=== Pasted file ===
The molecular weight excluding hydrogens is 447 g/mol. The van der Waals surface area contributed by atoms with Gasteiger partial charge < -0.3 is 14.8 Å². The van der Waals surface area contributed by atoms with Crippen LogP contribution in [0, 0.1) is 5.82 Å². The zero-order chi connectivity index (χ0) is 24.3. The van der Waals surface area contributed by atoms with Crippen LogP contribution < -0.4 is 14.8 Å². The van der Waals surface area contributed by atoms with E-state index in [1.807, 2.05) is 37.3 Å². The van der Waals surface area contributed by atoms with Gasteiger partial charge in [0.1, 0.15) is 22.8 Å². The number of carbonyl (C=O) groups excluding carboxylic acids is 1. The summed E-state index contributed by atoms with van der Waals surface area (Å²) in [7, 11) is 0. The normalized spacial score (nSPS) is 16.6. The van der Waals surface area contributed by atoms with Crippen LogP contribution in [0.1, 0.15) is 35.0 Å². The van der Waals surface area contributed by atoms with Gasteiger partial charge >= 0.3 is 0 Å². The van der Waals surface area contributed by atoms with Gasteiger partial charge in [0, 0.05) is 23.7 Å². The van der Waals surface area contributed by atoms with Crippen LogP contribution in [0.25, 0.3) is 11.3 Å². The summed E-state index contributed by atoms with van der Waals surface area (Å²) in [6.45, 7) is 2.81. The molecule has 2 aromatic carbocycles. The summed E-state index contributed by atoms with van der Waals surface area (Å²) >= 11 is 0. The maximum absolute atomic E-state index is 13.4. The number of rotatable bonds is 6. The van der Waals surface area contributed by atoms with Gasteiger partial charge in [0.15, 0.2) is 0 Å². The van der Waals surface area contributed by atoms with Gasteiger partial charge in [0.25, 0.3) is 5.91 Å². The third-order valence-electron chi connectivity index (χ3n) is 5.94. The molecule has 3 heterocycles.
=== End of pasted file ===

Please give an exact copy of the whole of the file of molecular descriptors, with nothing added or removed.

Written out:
The molecular weight excluding hydrogens is 447 g/mol. The van der Waals surface area contributed by atoms with Gasteiger partial charge < -0.3 is 14.8 Å². The van der Waals surface area contributed by atoms with Crippen LogP contribution in [0, 0.1) is 5.82 Å². The zero-order chi connectivity index (χ0) is 24.3. The van der Waals surface area contributed by atoms with Crippen LogP contribution < -0.4 is 14.8 Å². The van der Waals surface area contributed by atoms with E-state index in [1.807, 2.05) is 37.3 Å². The van der Waals surface area contributed by atoms with Gasteiger partial charge in [0.1, 0.15) is 22.8 Å². The number of carbonyl (C=O) groups excluding carboxylic acids is 1. The summed E-state index contributed by atoms with van der Waals surface area (Å²) in [7, 11) is 0. The normalized spacial score (nSPS) is 16.6. The van der Waals surface area contributed by atoms with Crippen LogP contribution in [0.1, 0.15) is 35.0 Å². The van der Waals surface area contributed by atoms with Gasteiger partial charge >= 0.3 is 0 Å². The van der Waals surface area contributed by atoms with Gasteiger partial charge in [0, 0.05) is 23.7 Å². The van der Waals surface area contributed by atoms with Crippen LogP contribution in [0.25, 0.3) is 11.3 Å². The summed E-state index contributed by atoms with van der Waals surface area (Å²) in [6.45, 7) is 2.81. The molecule has 2 aromatic carbocycles. The summed E-state index contributed by atoms with van der Waals surface area (Å²) >= 11 is 0. The maximum absolute atomic E-state index is 13.4. The number of rotatable bonds is 6. The van der Waals surface area contributed by atoms with Gasteiger partial charge in [0.15, 0.2) is 0 Å². The van der Waals surface area contributed by atoms with Gasteiger partial charge in [0.25, 0.3) is 5.91 Å². The third-order valence-electron chi connectivity index (χ3n) is 5.94. The molecule has 3 heterocycles.